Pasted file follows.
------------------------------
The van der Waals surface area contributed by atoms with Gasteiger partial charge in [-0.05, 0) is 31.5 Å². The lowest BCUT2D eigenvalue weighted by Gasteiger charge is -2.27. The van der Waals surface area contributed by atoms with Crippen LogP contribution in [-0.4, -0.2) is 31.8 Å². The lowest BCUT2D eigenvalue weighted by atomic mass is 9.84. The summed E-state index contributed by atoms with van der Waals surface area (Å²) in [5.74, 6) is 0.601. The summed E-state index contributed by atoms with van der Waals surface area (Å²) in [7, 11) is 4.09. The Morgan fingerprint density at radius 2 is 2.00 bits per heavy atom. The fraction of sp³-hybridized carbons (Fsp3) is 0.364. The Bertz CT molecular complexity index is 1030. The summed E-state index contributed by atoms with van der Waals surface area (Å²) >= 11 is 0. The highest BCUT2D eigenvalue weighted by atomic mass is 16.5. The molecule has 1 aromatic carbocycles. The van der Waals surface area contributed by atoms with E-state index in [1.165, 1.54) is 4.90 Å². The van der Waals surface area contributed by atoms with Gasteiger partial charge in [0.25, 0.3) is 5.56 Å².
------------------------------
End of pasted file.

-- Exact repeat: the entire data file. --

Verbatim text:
The van der Waals surface area contributed by atoms with Gasteiger partial charge in [-0.05, 0) is 31.5 Å². The lowest BCUT2D eigenvalue weighted by Gasteiger charge is -2.27. The van der Waals surface area contributed by atoms with Crippen LogP contribution in [-0.4, -0.2) is 31.8 Å². The lowest BCUT2D eigenvalue weighted by atomic mass is 9.84. The summed E-state index contributed by atoms with van der Waals surface area (Å²) in [5.74, 6) is 0.601. The summed E-state index contributed by atoms with van der Waals surface area (Å²) in [7, 11) is 4.09. The Morgan fingerprint density at radius 2 is 2.00 bits per heavy atom. The fraction of sp³-hybridized carbons (Fsp3) is 0.364. The Bertz CT molecular complexity index is 1030. The summed E-state index contributed by atoms with van der Waals surface area (Å²) >= 11 is 0. The highest BCUT2D eigenvalue weighted by atomic mass is 16.5. The molecule has 1 aromatic carbocycles. The van der Waals surface area contributed by atoms with E-state index in [1.165, 1.54) is 4.90 Å². The van der Waals surface area contributed by atoms with Gasteiger partial charge in [0.25, 0.3) is 5.56 Å².